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! Congressional Seats to Be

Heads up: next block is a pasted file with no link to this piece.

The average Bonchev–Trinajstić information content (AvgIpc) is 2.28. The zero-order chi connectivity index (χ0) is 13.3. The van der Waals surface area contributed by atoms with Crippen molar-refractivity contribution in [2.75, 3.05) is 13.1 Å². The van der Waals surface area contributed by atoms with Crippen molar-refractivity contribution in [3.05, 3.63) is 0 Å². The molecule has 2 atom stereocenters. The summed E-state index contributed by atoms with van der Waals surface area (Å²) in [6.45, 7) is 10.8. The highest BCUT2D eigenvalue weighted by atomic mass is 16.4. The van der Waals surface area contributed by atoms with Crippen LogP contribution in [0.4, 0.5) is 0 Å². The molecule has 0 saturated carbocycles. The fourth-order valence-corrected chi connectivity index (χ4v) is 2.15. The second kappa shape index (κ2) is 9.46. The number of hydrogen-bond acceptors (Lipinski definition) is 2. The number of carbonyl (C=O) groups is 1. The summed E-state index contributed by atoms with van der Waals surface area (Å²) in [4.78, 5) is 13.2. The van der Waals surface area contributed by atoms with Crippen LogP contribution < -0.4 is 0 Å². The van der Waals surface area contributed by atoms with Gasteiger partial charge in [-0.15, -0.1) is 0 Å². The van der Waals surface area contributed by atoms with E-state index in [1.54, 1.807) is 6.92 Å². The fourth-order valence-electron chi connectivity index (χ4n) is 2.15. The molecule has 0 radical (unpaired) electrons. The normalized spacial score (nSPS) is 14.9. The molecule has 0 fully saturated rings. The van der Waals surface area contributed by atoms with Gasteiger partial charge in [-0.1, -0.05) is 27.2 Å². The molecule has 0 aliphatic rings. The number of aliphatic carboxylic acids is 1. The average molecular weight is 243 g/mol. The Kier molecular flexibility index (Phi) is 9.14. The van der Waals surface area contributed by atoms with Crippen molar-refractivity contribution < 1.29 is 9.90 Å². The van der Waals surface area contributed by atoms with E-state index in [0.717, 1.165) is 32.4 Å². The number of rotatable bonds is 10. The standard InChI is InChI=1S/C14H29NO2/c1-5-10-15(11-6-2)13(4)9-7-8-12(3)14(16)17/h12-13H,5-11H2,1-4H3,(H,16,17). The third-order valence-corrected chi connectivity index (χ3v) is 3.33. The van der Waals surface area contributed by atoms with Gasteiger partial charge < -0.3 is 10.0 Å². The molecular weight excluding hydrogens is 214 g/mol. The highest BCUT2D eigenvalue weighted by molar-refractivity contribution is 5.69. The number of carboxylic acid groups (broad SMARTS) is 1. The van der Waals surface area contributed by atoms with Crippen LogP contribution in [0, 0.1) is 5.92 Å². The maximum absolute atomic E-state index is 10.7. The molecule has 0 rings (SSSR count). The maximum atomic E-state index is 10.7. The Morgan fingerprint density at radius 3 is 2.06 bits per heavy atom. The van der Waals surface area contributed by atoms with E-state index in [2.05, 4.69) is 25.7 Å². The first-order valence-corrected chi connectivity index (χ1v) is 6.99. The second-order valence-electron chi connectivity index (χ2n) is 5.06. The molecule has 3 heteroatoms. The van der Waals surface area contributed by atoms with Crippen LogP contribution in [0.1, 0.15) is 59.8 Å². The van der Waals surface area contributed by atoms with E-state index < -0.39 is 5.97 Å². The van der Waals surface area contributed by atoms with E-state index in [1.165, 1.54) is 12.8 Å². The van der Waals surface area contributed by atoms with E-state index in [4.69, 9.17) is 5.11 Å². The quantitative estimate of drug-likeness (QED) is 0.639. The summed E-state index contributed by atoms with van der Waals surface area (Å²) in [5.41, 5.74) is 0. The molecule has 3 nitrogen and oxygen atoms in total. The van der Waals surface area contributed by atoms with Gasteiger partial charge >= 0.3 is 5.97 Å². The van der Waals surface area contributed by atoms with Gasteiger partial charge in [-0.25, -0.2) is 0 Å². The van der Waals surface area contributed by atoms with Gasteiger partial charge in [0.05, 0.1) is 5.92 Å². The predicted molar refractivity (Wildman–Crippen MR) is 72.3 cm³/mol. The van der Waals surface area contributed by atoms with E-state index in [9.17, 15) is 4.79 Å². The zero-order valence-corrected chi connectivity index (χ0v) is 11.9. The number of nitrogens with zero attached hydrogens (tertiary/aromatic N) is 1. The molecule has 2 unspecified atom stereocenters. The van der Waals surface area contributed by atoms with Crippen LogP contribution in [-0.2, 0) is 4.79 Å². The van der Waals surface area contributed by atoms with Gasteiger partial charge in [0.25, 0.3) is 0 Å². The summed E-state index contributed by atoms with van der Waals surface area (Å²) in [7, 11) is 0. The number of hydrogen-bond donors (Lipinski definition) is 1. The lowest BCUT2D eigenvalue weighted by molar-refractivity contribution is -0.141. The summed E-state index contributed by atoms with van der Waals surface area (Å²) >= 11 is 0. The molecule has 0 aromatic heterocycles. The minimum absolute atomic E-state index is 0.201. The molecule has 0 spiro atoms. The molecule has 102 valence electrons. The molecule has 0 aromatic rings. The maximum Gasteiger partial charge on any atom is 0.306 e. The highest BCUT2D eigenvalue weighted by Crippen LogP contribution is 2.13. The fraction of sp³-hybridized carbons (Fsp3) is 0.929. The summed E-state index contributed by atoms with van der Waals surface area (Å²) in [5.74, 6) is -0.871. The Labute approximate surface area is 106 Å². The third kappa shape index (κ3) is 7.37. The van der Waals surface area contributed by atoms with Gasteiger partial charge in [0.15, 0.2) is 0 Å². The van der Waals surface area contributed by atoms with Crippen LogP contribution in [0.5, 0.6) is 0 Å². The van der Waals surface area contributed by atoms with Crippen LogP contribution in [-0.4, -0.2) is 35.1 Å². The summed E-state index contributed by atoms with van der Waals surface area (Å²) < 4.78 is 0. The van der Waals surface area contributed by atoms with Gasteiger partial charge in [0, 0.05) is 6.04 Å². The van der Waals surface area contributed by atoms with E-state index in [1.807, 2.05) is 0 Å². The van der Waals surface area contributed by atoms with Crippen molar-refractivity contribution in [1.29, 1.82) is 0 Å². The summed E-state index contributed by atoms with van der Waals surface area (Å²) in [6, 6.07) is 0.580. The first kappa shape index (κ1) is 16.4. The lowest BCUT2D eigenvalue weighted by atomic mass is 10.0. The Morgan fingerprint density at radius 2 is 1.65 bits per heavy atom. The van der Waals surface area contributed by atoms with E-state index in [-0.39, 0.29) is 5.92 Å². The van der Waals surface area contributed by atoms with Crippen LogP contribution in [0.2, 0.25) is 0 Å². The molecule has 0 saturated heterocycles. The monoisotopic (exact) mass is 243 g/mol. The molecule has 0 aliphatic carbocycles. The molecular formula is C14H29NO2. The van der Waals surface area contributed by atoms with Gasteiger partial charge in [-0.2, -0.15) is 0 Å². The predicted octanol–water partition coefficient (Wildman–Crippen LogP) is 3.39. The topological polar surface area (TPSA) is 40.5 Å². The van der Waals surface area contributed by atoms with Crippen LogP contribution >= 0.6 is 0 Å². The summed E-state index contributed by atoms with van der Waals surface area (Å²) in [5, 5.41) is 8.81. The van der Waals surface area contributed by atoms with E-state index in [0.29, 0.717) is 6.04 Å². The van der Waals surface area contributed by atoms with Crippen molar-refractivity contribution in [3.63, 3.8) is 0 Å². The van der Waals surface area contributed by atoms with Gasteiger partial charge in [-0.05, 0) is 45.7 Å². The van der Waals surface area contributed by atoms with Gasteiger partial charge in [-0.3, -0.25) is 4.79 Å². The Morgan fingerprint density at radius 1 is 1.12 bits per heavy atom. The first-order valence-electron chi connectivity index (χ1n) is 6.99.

Sharply Contested in Sev eral Districts. CHARTER UP IN BALTIMORE Special Corrpspondence of Th? 8tar. BALTIMORE. Md.. October 26.?War and the influenza have upset all the campaign calculations of the Mary land politicians. Even the big: and little bosses over on the eastern shore who generally play politics all the year round now find but small pick ings in the game. Because of the epidemic nearly all the congressional campaign meetings have been can celed, and those of the spellbinders who have not the influenza are out of a job along that line or are too busy with some more lucrative war occupation. No one. seems to know just what to expect as a result of the election in Maryland. Generally speaking, the democrats think they should have much the better of it. Candidates Named. The candidates for Congress are: First district. Congressman Jesse D. Trice, democrat: William X. Andrews, republican. Second district. Carville 1>. Henson. democrat; Charles J. Hull,' republican. Third district, Congress man Char|es F. Coady, democrat; Charles A. Jording, republican. Fourth district. Congressman J. Charles Linthicum. democrat; Walter E. Knickam. republican. Fifth dis trict. Frank M. Duval h democrat; Congressman Sydney E. Mudd, repub lican. Sixth district, H. Dorsey Ktchison. democrat; Congressman Frederick N. Zihlman. republican. Messrs. Price, Coady, Linthicum, Mudd and Zihlman are now the rep resentatives from their respective dis tricts. Carville D. Benson has re cently been nominated by the demo crats to succeed the late Representa tive J. Fred C. Talbott, the veteran representative and party leader, who died a few weeks after his renomina tion. Republican Hopes. In the first district the republican hope of electing William N. Atidrews over Representative Price is due chiefly to the possibility that per i sonal antagonism to Representative Price will count heavily. In the second district thfe republi cans hope that the old opposition to J Carville D. Benson will put over Charles J. Hull. They also hope that . Herbert R. Wooden, running against ? Mr. Benson for the short term, will win. In the fourth district Representative . Linthicum is troubled by ? factional 5 differences in the democratic partv. His opponent. Dr. Walter E. Knick \ man, is working hard. Both the third ] and fourth districts are wholly within Baltimore city. j The fifth and sixth districts are nor- j ? mally republican, and on form Repre- ! j sentatives Mudd and Zihlman, respec T tively. should be elected. To Vote on New Charter. 1 . The new charter, which provides for ' the institution of the merit system in the city government, will be voted upon by the citizens of Baltimore No vember 5. Many of the politicians will be against the charter because it includes the merit system. ^rob t ably most of them will be against it. Apart from the institution of the , n-.erit system, the principal thing which would follow the adoption of J the new charter would be home rule for Baltimore city. At present, when the city wants a change made in its charter, it must go to the legislature j and ask for the amendment. The I adoption by the people in November i of the new charter would give the j power of amendment to the municipal j government and to the people of Bal- j timore. The mayor and city council ! may propose amendments by ordi nances, to be submitted to the people upon petition of 10.000 voters. This power would come to the city if the 1 new charter were adopted, because ! \ the charter contains the machinery I \ to carry out for the city the provi- j -ions of the home rule amendment to j the state constitution. j Registration Falls Off. Two years ago the prohibition fight helped the registration, in Baltimore city materially, as many as 122.522 t voters being enrolled. This number \ uas increased at the supplementary ? registration last year to 124.158. This : year only 83.375 took the trouble to I register. There would probably have : been more had it not been for the l ? pidemic which distracted the atten- j lion of the people. ? The city extension law contains a ' provision that an opportunity may be > nTorded voters in the annexed terri- j t ?ry to vote at the municipal election s ?? ?'xt spring by arranging for a spe- ! ? al registration in March, the city i to pay the cost. SKIP-STOP PLAN MADE BIG SAVING IN COAL | i Rate of 687,122 Tons Conserved in ' Twenty-Four States?Mas sachusetts Leads. Operation of the "skip-stop" system by street car companies in twenty four states for six months saved coal or its power equivalent at the rate of KS7.122 tons annually. The fuel administration last night n ade publio figures showing the ' greatest saving in coal was in Massa- j o'lusetts, estimated at 191,000 tons, j 1 ennsylvania ranked second with an j estimated saving of 169.200 tons. Missouri saved 52,422, New York 50, 000, New Jersey 50,000. Illinois 25. *?00. Ohio 23,000 and Michigan 22,000. other states showing a saving of 10, (?<?0 or more were Texas. 18,000: Con necticut. 13,000: California. 11.000 Minnesota. 10,000. and Wisconsin' 10.000. It is estimated that the saving In terms of power amounted to 10 per rout GB0WTH OF BRITISH HAVY. Fleet Increased to 6,800,000 Tpni Displacement Since War Begin. LONDON, October 25.?Figures made public today on the growth of the British navy during the war show that the Beet, including auxiliaries, increased from 2,500,000 tons displace ment to 6,500,000 tons, and the per sonnel from 146,000 to 406,000. Since the outbreak of the war 21.500.000 soldiers have rfaeen trans ported by sea. Of this number 4,I>1 were lost. For the requirements of the British naval and military forces moro than 86,000.000 tons of stores were transshipped, while more than -4,000,000 tons were taken oversea? for Great Britain's allies. Transpor tation also was provided for 2,000,000 animals. The organisation of convoys due to German submarine warfare has been an important part of the work of the British nary since March. 1917. from which time there have been 75.028 sailings, with the losses numbering only a few hundred vessels. ? BRAZIL-UNITED STATES TRADE DRIVE BY GERMANS Enemy Agents Make Promises for After-War Period Which They Cannot Fulfill. German propacaada has directed ?one of its efforts toward interrupt-1 in* trade between Brazil and the United States; investigation of nu merous canceled orders for cotton piece roods baa disclosed. Recent requests from Brazil that orders for cotton roods not already shipped be canceled brought to light that German agents in Brasil Have been promising1 to deliver goods Sim- ' ilar-to those ordered from the United States at pre-war prices within three months after peace is declared. As stocks of raw cotton in Ger many were long since virtually ex hausted, officials in Washington said' today. In commenting on the situa tion, the German promises to Brazil are. worthless. LATIN AMERICANS TELL THEIR LOVE FOR FRANCE I Forecast Closer Belations Between Young Democracies and "Great Sister" in Europe. BORDEAUX, Thursday. October 24. ?The delegates to the Latin Ameri can Congress. In session here, were addressed today by Armand Petijean who, on behalf of the general com mission for propaganda, explained what France had gained and lost in America during the war. He then took up some of the delicate prob lems involved and told his audience the means which were being taken to satisfy the aspirations of the Latin American friends of France. He said immense interests were in volved, in which France did not hesi tate to engage for the common wel fare. Approval of the manner in which the statements were set forth was expressed by the delegates and members of the diplomatic body pres ent. A number of the delegates made ad dresses on the subject of what was expected by Latin America from France after the war had been won. The . speakers said their countries would always answer the voice of France and that Latin America askcl France always to take an interest in it. A luncheon was given today to 100 members of the congress. The minis ters of Ecuador and Argentina de livered addresses in which they said that the foresight of the French, as shown by the holdings of the con gress, was certain to result In estab lishment of closer relations between the young American democracies and their great French sister. Deaths Reported. Deaths reported to the health department for the last twenty-four hours follow: Cecilia Conn way, 30 years, Providence Hos pital. John R. Bennett, 33 years, U. S. P. H. S. Hospital. Henriette Bentley, 7 months, 3013 Central avenue northeast. Charles E. Reese, 55 years, 824 3d - street northwest. Anson M. Vibbert, 26 years, Walter Reed Hospital. Edwin J. Lonney, 25 years, Walter Reed Hospital. - - - - William B. Hall, 23 yean, Walter Reed Hospital. Willie BJornstad, 22 years, Walter Reed Hospital. Walter Rauscher,. 26 years, ,U._ 8.' P. H. S. Hospital. Thomas Silla, 33 years. Providence Hospital. Thomas A. Miller, 33 years, St. Elizabeth Hospital. Edward M. Hard, 25 years, TJ. S. P. H. S. Hospital. Pasquale Xistretta, 38 years, 1627 14th street northwest. Frank Stanton, 19 years, Walter Reed Hos pital. Robert D. Leathers, 68 years. Blue Plains. Russell R. Moore, 19 years, St. Elizabeth Hospital. Eugene Hanson, 22 years, Naval Hospital. Roy A. Wooldridge, 30 years, 1719 5th street southeast. Waldo Cripps, 27 years, 605 6th street southwest. Ethel A. Richardson, 39 years, 830 12th stmet northwest. Hattie B. Mesby, 29 years, U. S. P. H. S. Hospital. Thomas O'Connor, 46 years, Garfield Hos , pital. Charles F. Filton, 1 year, 816 1st street northwest. Philip R. Farmer, M6 years, Washington Asylum Hosp.tal. Patrick J. Dougherty, 48 yean, St. Eliza beth Hospital. _ I Theodore A. Judd, 61 years, 1437 Fairmont ' street northwest. Ella B. Hyde, 33 years. Providence Hospital. Ethel Osborne, SO years. Garfield Hospital. William D. Brace, 62 years. 1218 30th street northwest. Geroldine L. Calls a. 1 year, 4004 Hlinois avenue. Mary E. Combs, 47 years, 1350 Brentwood road northeast. Elizabeth Mulligan, 25 ye*rs, St. Elizabeth Hospital. Joseph Grell, 59 years, St. Elizabeth Hos pital. ' Abraham Dveblei? 75 years, St. Elizabeth Hospital. Charles J. Shrelds, 47 years, St. Elizabeth Hospital. Tarrant W. Cummisgs. 45 years, Pennsyl vania avenue and 12th atreet, on street. Nellie Freeborn, 28 years, U. 8* P, H. 8. Hospital. v Trlphon Provost, 30 years, U, 8. P. H. 8. Hospital. Benjamin Boyd, 52 years. Emergency Hos pital. Irene Dyce, 6 years, 120 Central avenue northeast. Eliza Stewart, 69 years, 711 2nd street southwest. Cora F. Carter, 36 years, Tuberculosis Hos pital. Elma Smith, 26 years, 3312 Sherman ave nue northwest. Francis Nelson Dizon, 2 months, 442 N street, northwest. Wen dill E. Simms, 17 years, 15th street northwest. Jannlta Driver, 2 years, 618 Callan street northeast. John P. Kuly, 48 years. Free dm en's Hos pital. Josephine Gaither, 61 years, 2016 10th street northwest. Mary Fletcher, 26 years. 9 Gray's court. Christiana Green, 35 years, U. 8. P. H. S ' Hospital. Plena Green, 29 years, Naval Hospital. Wslter James, 82 years, U. 8. P. H. 8. Hospital. Henry Powell, 15 years. National Training School. ? lawrenee Nimi, 44 yean, 1510 5th street northwest.. - - ? - Caminton, 27 yean. 2524 Monrt street t-orthwest. Nina Thomas, 28 years, 2720 N street north west. Morina Johnson, 31 years, 1506 4th street northwest. Craek ^;L?- Bally, 1 year, 2730 N stmt Ames Howell, ? years, rnctaea's Hospital, rtosenee Howard. 4 months, rrseteen's Hos Pita]. 4 Hanry gaivsrs. 90 years, 827 W (tract ukuweiu Raymond Ford, 7 years, Garfield Hospital. FRENCH 0FICERS TO RETURN. Cftmp IngfamcUpi Are Recalled by Their Government. CAMP MBADE. Md.. October it.? Maj. Mercardier, Capt. Mallet. Maj. Nostand. Capts. Aumont and Rosin - girol and other members of the French mission sent to this country to give Instructions to the men in the camps on French military tactics and methods have been recalled by their government and are preparing to leave this cantonment. Several of them have been ill with lnfluensa. but are now well. All the French o(Seers have been very popular With the American offi cers and drafted men. nflm Mortal policewomen have boon appointed by the tqayor of Cald well. N. J., to assist in the enforce ment of the curfew law .recently en acted in iba: town. / ' Vlffli ASK COUNTRY FOR 25OM|LLI0NS United War Work Campaigns Increase in-Goal Approved by President. CHICAGO, October 26.?President Wilson has approved an increase in tbe amount which the united war work campaign will seek of nearly SO per cent, and the organization involved will -ask the oontry to contribute $250,000,000 in the week of November 11, said John R. Mott, director of the campaign, in a, statement before a! conference of workers from fourteen states here today. Dr. Mott said he secured this in dorsement onljr a few days ago, and explained why the increase was con sidered necessary. Asks for Oversubscription. The $170,500,000 which the united war wprk campaign has sought to raise in the week of November 11 is a minimum, and there is urgent neces sity that it be heavily oversubscribed. Dr. John R. Mott, director general of the campaign, told, a conference of workers from fourteen states here to day. The money has been propor tioned among the T. M. C. A? Na tional Catholic War Council, Y. W. C. A., War Camp Community Service, Jewish Welfare Board, Salvation Army and American Library Associ ation. "When budgets for the seven war ?work agencies were assembled it was on the basis of an American Army of 3,000,000 on both sides of the Atlan tic," explained Dr. Mott. "Now we are preparing for an army of 5,000,000, and besides there are 600,000 sailors and marines to consider. To Aid Prisoners of War. "Further requirements include ex tension of the work to industrial workers, and, at the invitation of the allies, to the armed forces of France, Italy and Portugal. Still another re quirement is found in the work with "millions of prisoners of war. "The work must be continued for at least fifteen months after fighting ceases, in order to cover the period of demobilization. \ "That the country, is ready to over subscribe "is evident. Indiana/ has voluntarily increased its quota $1,000, 000 and Iowa has challenged every other state in the Union to an over subscription of 50 per cent." MBS. DANIELS AIDS DRIVE. To Speak in South for United War Work Campaign. Mrs. Josephiis Daniels, wife of the Secretary of the Navy, will leave Washington Tuesday morning on a speaking tour through the south. Mrs. Daniels goes as a representative of the national board T. W. C. A. and will speak In the interests of the united war work campaign of the T. M. C. A., T. W. cr A., War Camp Community Service. National Catholic War Council, Jewish Welfare Board, Salvation Army and the American Li brary Association. Mrs.'Daniels will open her tour Oc tober 31 in Nashville, Tenn., and will speak in Memphis, Tenn.; Jackson, Miss.; Atlanta, Ga.; Jacksonville, Fla., and R&teigh, N. C. TO ASSIST IN UNITED^ WAR WORK CAMPAIGN Two Delegations of French and English Women Have Ar rived in America. ' ? Two delegations of French and Eng lish women have just arrived in this country to be the guests of the war work council of the National Y. W. C. A. and to assist in the united war work campaign of the Y. M. C. A., Y. W. G. A., National Catholic War Council, Jewish Welfare Board, Salvation Army, | War Camp Community Kervice and the j American ? Library Association. They were sent ?y their respective govern ments as representatives of the Women of the two great allied nations and are the bearers of messages for American women in war work. France is represented by Mme. G. Avril de Sainte Croix, secretary of the general- French council of women and open member of the ministry of muni tions; Mile. Elizabeth Fuchs of the Union Chretienne des Jeunes Filles. Mile. Bourat, inspector of factories in France, and Mme. Bernard. The English delegation is headed by Miss Edith Picton-Tuberville, O. B. E. (Order of the British Empire), Miss Beatrice Picton-Tuberville. Miss Ha dow, government official in the ministry of munitions in England, and Mrs. Phillip Warren, organizing secretary of the Y. W. C. A. for the British W. A. A. C.'s in England and France. These women will tour the United ! States in the interests of the united war work campaign and are expected to arrive in Washington during the coming week. 44 CITIES OF NEW YORK MAY DOUBLE QUOTAS Vote Increase for United War Work If Best of Country Sub scribes irf Same Batio. NEW YORK, October 26.?Forty-four New York cities which have war chests from which to make appropriations for war work funds voted today at a meet ing in Syracuse to incerase their quotas in the united war work campaign by 50 per cent, aggregating $6,000,000, if the rest of the country will subscribe in the same ratio, it was announced at the headquarters of campaign committee here today. The committee also stated that ar rangements have been made with the Quartermaster's Corps that will permit Y. M C. A. canteens overseas to sell goods at prices charged in the Army stores. The goods will be bought from the government, which, as far as pos sible, will provide the necessary cargo space without cost. Canteen service will be extended to the Salvation Army and Knights of Columbus. GIRLS! BEAUTIFY YOUR HAIR WITH "DANDERINE" i Get a Small Bottle! Freshen Your Scalp! 'Stop Falling Hair! Remove Dandruff! Grow Lots of Wavy, Glossy, Beautiful Hair?You Can! lrDANDERIOTT GROWS HAIR Betides doubling the beauty of your luur at once, you will ?bortly find new hair, (m and downy at flnt, bat really new hair growing all over the scalp. Costa little. Phone Franklin 5849 Dr. H. E. Smith I Has built up Ma large dental practice by giving the people perfect dentistry" at moderate prices. See him about your | teth and learA their true condltions.# $3, $4, $5 FILLINGS, My Famous SUCTION TEETH $5 * Slagle 'Set Daw DR. PIGEON, 7th and.D Sts. N.W. CptniM, 401 7th St. V. W. Opposite S. Hutto*. tf f? CAff! H. E. SMfTH, es PENNSYLVANIA U. PICKED FOR DIVISION QUARTERS Direction of Student Army Train ing' Corps of 55 Institutions, In cluding' D. C., Centered There. i ' PHILADELPHIA, October S6.?Di rection of the military and educational training in fifty-five colleges and uni versities in Pennsylvania, Maryland, Delaware and the District of Columbia comprising upwards of 50,000 members of the Student Army Training Corps, has been centered at the University <ff* Pennsylvania by order of the War De partment. Headquarters were opened today with a large staff of college pro fessors and Army officers in charge of the different departments. Maj. (i. It Guild Is the military In specting officer, for the district; Dr. John H. MacCracken, president of La fayette- College, educational director; Dr. William E. Lingelbach of the Uni versity of Pennsylvania is in charge of the "war issues courses" and the voca tional sections are under the direction of Stanley A. Zweibel. CTTBFEW LAW OPPOSED. Ordinance .Before the Hew York Aldermen Keets Objection. NEW YORK. October .2? ?Whether or not New York should have a cur I few law was argued before a commit tee of the board of aldermen yester day. A proposed ordinance which would forbid boys or girls under six teen being on the streets alone after 10 o'clock at night in summer and * o'clock in winter aroused opposition from several present on the ground that juvenile .delinquents should be handled by the police. A woman deputy police. commis sioner stated that although'their staff had handled 3.000 female delinquency cases since she had been in office there was need of more drastic regulations. Proponents of the ordinance declared that female delinquency had increased since the beginning of the war, and that girls must no longer be permitted to roam the streets. Judge Samuel D. Levy of the chil dren's court, who prepared the meas ure for the mayor's committee on na tional defense, declared that the ordi nance was imperatively needed for the protection of boys as well as girls. The committee reserved its decision. A woman suffrage plank is included in the state platform.recenUy adopted I by the democrats of "New Hampshire TROLLEY MEN EN& STRIKE; TO GET $250,000 BACK PAY Agreement Is Reached at Buffalo by International Railway and Employes. BUFFALO, N. Y., October 26.?The striking street cfr conductors and mo tormen of the International Railway Company this afternoon ratified an agreement entered into by their offi cials and representatives of the com pany. Operation of the cars, it was announced, would begin Immediately. This was the twenty-third day of the strike. When the conferences of union rep resentatives and officials oZ the com pany were resumed today the only thing that stood in the way of a set- | tlement was the $250,000 back pay of the men, representing the difference in the wages they received up to the time the strike was declared and the award of 43 to 48 cents an hour granted by the war labor board on June 1. I It was Anally agreed that the com pany would pay the $250,000, the time and method of payment being left to the war-labor board. Succeed! Joyce Kilmer. NEW YORK. October 2?.?Jobr, Bunker, Intimate friend and associate of Joyce Kilmer, the soldier-poet wh" was killed on July 30 at the battle the Ourcq. will succeed his literal partner as instructor in the coupe 0:1 newspaper verse in the departmen' of Journalism at New York University said an announcement at the institii' tlon tonight. Read What a W. Vi ? Physician Says About I Babek . 4 October 25, 1918. 1 Babek Mfg. Co., ; I Washington, D. C. i Dear Sir?I'm sending you ? money order for $2, also special * delivery stamp. Please send me * by special delivery four bottles ? of Babek. The lives of two chil- T dren depend on whether it * reaches here in time. If you J cannot send the four at once, j send one and the other by n?rxt ; mail. I don't know whether it 4 has gone up; if so, send bill. 4 * Yours in haste. - i (Signed) C. W. BEYER. M. D. f Parkersburg, W. Va. t On Sale at All Druggists'. j -Seventh and Eye Streets House & Herrmann Seventh and Eye Streets YOU'LL find your dollars going farthest here. And just stop and ? think?that comprehends the hest value, the most select variety and the lowest price. Add to that our sincere endeavor to render our service flawlessly efficient and you have the sum total of satisfaction. Handsome William and Mary* Design The period is one of the most artistic and the execution is indicative of the skilled workmanship that has been put upon each piece. Four pieces ?Mahog^py-finish; dustproof bottom to the cases?Buffet with mirror; latticed side panels in China Qoset; drawer in Side Table; 48-inch Round-top Dining Table?extensible to 6 feet. Special . $143.50 One of Our - Special Buffets Being of Colonial design it will combine nicely with most any pattern of dining room furniture you are us ing?and it is of itself a very attractive piece. Made up in the always popular Golden Oak; good finish through^ out. Three drawers and cup- ;? board? and a good mirror. Special $24.75 A Big Value in Dining Chairs Golden Oak; and strongly made in every feature. Slip seatr covered with imitation Black leather that will durably. Good, substan tial, sensible Chair?at a very low price. Special wear $3.60 "Sellers" Cabinet The Superior of All the Kitchen Cabinets To enumerate its features would "be to tag as spe cial virtually every detail of construction. The mind that designed the Sellers Cabinet has made a study of the duties imposed in the kitchen, and has succeeded in bring ing into absolute system the hundred and one tasks? rendering what would otherwise be drudgery?a pleasure. Another great invitation to the housewives of Amer ica to inspect the "Sellers" Kitchen Cabinet has gone out in the current number of the Saturday Evening Post; and November issue of Good Housekeeping. The makers want your critical inspection. We want it?for we have chosen the "Sellers" Cabinet as our standard only after careful and practical tests. Go over the features one by one and see how truly labor saving they are; and how carefully constructed. While the "Sellers" is the best?it costs no more than its merits justify. We are the exclusive / agents for Washington, displaying a full line of the populaf models. A Special Rocker In type it will fit right into any room in the home; and in construction will stand the siege of any service. It's effective in appearance and comfortable in. its propor tions. Mahogany-finish frame; strong up holstered spring seat; seat and back cov ered with Fancy Ve lour. Special. . One of the Best Designs This Louis XVI Suite?in Brown Mahogany-finish?graceful fluted posts, designed on artistic lines. The seats and backs are upholstered, covered with a fine grade ' of Gray and Black striped Velour; side panels of colored cane. The Suite consists of three pieces?Settee, Arm chair and Arm Rocker. Special $148.50 Give Yourself the Pleasure of a Grafono There is no other instrument equal to it. If it's a song?you listen to your favorite singer. If it's instru mental music?you enjoy the delights of the foremost artists. Nothing is lost in Grafonola reproduction?^it's natural and lifelike. And it's a tireless entertainer?al ways responsive to your mood?classic or popular air, stately march or the regulation dance. Come in and let us demonstrate Grafonola quality. Here are two feature types: Type E, Mahogany Case? Type C, Golden Oak or Mahogany Case? $85.00 $47.50 All the Columbia Records always on hand Send Grafonola music to the boys in camp. If^you have any Records of which you have tired?the "National Phono graph Record Recruiting Corps" will be glad to have you do nate them for distribution among the soldier camps. Nothing gives the "boys" more pleasure than music, which you can help to furnish. Br;^; the Records to us and we wilt attend to the _ ] forwarding^ for you.